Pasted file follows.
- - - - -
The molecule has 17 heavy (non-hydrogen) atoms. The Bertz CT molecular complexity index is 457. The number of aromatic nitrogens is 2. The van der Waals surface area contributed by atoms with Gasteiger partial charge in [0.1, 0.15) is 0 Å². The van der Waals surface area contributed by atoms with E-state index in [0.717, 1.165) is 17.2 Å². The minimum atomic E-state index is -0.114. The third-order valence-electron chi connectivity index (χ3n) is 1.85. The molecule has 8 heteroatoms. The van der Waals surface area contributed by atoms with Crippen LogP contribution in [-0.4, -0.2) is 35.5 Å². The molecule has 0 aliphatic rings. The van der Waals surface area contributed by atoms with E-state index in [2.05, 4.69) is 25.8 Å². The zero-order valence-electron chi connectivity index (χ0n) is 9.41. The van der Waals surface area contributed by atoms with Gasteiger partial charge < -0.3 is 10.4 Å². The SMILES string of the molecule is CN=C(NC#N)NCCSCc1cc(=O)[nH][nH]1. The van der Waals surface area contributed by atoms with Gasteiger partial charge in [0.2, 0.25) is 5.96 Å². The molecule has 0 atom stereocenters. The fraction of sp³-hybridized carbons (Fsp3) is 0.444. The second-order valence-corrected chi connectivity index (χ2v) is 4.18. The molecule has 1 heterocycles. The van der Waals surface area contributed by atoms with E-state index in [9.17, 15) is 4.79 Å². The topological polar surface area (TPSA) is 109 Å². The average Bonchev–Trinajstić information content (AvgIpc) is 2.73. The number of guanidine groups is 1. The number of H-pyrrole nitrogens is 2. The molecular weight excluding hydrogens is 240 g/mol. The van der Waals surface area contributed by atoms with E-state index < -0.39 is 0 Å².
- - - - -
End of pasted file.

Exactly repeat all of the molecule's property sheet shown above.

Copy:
The molecule has 17 heavy (non-hydrogen) atoms. The Bertz CT molecular complexity index is 457. The number of aromatic nitrogens is 2. The van der Waals surface area contributed by atoms with Gasteiger partial charge in [0.1, 0.15) is 0 Å². The van der Waals surface area contributed by atoms with E-state index in [0.717, 1.165) is 17.2 Å². The minimum atomic E-state index is -0.114. The third-order valence-electron chi connectivity index (χ3n) is 1.85. The molecule has 8 heteroatoms. The van der Waals surface area contributed by atoms with Crippen LogP contribution in [-0.4, -0.2) is 35.5 Å². The molecule has 0 aliphatic rings. The van der Waals surface area contributed by atoms with E-state index in [2.05, 4.69) is 25.8 Å². The zero-order valence-electron chi connectivity index (χ0n) is 9.41. The van der Waals surface area contributed by atoms with Gasteiger partial charge < -0.3 is 10.4 Å². The SMILES string of the molecule is CN=C(NC#N)NCCSCc1cc(=O)[nH][nH]1. The van der Waals surface area contributed by atoms with Gasteiger partial charge in [0.2, 0.25) is 5.96 Å². The molecule has 0 atom stereocenters. The fraction of sp³-hybridized carbons (Fsp3) is 0.444. The second-order valence-corrected chi connectivity index (χ2v) is 4.18. The molecule has 1 heterocycles. The van der Waals surface area contributed by atoms with E-state index in [9.17, 15) is 4.79 Å². The topological polar surface area (TPSA) is 109 Å². The average Bonchev–Trinajstić information content (AvgIpc) is 2.73. The number of guanidine groups is 1. The number of H-pyrrole nitrogens is 2. The molecular weight excluding hydrogens is 240 g/mol. The van der Waals surface area contributed by atoms with E-state index < -0.39 is 0 Å².